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Security Guidance for All Authentication Methods

Application Development

Security Guidance for All Authentication Methods

At Vectara, we recognize the importance of robust security in all of our authentication methods. While OAuth remains the gold standard in security with features like automated expiry and the JWT token flow, we understand it’s not always feasible for every user or scenario.

The OAuth Advantage

For those who can implement it, OAuth is the best choice. Its inherent security measures, including automated expiry and a secure token flow, provide a robust safeguard for your account.

Alternatives When OAuth Isn’t Feasible

However, we acknowledge that there are valid reasons why OAuth might not be an option. For some, it may seem too complex or burdensome. For others, there are integrations or frameworks that don’t support OAuth. For these situations, Vectara offers simpler API keys as an alternative. While these keys are easier to use, it’s crucial to remember they are less secure. 

Understanding Different API Keys

  • Query API Keys: They are authorized for query (read) operations given a particular corpus. These are the safest options. They allow for search operations without the ability to make significant changes to your account. These Query API keys that are read-only begin with the prefix “zqt_”.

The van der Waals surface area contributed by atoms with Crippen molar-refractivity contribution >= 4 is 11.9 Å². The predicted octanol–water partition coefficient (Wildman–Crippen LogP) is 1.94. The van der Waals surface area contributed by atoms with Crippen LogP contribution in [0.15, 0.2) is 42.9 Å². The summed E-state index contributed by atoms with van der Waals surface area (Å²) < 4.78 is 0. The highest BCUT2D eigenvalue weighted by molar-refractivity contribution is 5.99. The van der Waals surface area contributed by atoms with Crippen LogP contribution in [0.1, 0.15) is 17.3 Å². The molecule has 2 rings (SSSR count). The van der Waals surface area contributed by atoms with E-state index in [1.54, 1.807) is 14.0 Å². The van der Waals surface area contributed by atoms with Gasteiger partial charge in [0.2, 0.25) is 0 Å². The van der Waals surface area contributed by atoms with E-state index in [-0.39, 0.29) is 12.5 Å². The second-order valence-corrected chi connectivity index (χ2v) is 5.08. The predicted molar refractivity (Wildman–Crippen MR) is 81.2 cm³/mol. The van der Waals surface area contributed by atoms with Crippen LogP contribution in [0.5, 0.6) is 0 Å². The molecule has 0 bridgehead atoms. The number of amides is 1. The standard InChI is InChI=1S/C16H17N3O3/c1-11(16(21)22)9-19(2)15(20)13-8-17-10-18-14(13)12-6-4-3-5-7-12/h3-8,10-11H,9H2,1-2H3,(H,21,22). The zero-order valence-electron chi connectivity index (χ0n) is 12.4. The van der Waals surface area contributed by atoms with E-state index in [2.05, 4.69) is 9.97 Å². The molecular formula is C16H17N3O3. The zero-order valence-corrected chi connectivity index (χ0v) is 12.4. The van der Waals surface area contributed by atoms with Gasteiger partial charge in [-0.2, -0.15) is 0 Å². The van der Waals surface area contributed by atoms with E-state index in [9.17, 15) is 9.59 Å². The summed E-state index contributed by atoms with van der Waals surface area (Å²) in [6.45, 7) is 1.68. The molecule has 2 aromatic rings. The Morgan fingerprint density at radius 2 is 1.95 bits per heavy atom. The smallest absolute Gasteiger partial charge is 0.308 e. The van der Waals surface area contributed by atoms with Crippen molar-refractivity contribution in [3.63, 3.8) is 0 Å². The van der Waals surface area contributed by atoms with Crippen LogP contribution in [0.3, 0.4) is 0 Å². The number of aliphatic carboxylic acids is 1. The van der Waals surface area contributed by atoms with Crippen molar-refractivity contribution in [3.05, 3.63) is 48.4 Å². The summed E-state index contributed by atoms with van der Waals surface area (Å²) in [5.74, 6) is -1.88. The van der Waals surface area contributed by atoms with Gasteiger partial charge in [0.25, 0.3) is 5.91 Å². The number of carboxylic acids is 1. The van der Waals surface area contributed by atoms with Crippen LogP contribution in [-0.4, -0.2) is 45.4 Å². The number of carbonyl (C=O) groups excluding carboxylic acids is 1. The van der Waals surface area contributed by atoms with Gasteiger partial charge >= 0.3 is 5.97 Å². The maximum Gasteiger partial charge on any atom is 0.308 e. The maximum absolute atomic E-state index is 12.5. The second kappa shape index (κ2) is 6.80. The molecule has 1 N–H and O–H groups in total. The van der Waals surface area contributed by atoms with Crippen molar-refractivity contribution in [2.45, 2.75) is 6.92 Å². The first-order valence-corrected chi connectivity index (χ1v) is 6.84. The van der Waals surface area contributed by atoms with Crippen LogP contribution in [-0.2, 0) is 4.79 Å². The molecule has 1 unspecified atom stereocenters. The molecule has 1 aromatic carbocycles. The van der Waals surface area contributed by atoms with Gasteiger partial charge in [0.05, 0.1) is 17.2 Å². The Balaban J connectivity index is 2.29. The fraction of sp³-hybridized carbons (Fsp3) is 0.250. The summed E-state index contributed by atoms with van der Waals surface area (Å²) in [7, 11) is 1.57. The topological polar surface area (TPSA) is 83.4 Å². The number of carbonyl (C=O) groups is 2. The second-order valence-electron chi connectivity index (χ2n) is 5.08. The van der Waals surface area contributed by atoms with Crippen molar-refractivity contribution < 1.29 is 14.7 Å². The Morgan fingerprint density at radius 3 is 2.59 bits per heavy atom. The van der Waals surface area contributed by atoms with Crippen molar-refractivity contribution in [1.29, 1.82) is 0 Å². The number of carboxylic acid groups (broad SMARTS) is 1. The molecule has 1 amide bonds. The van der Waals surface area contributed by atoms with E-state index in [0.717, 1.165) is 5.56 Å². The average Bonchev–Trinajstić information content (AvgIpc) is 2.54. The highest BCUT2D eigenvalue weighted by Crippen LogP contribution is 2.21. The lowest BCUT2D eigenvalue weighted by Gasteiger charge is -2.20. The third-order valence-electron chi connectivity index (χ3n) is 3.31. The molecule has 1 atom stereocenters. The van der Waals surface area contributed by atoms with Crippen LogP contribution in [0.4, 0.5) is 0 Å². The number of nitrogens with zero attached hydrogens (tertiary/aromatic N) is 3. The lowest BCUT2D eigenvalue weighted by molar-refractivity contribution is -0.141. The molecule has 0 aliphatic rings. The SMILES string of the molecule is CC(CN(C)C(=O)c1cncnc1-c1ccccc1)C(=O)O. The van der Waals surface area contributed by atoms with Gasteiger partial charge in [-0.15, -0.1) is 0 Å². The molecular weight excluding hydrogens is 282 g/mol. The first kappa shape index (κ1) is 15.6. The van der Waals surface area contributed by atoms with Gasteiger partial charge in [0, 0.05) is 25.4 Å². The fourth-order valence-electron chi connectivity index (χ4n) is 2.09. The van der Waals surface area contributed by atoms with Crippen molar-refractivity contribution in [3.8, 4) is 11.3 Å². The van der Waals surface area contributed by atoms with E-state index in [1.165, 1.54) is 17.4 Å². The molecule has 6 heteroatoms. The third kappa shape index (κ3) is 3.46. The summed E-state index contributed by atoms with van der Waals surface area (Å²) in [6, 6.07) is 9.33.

• Index and Query API Keys: They are authorized for both query(read) and write(index) operations given a particular corpus. Ideal for production use where writing to the account is necessary. These keys are more powerful and consequently, carry a higher risk. These index and query API keys that offer read-and-write access to both QueryService and IndexService start with “zwt_”.
  • Personal API Keys: They are authorized for more operations such as creating a corpus, list corpora etc. or almost the same as what you can do in your console, with limitations here. These are the most powerful keys we offer and should be handled with the utmost caution. Users should treat them with the same level of security as they would a password. They are best suited for rapid prototyping or working with integrations that do not yet support OAuth. The usage of personal API keys should be considered based on your risk tolerance and the deployment environment of the application. Personal API keys are distinctly prefixed with “zut_”. 

Best Practices

  • In production environments or where higher security is necessary, OAuth is recommended because it has the highest security level
  • If OAuth is too complicated or not available, use different API keys carefully depending on your use case
  • For your front end application development use case, which is insecure, use index and query API keys
  • For administrative use cases or integrations that need admin access, use the Personal API key. DO NOT expose your personal key to the source code of a website, which is insecure
  • For scripts or applications that are less exposed, like those running on a personal device for internal use, a Personal API key can be appropriate
  • Rotating Personal API keys from time to time is recommended
  • Always consider the context and exposure of your application when choosing an authentication method

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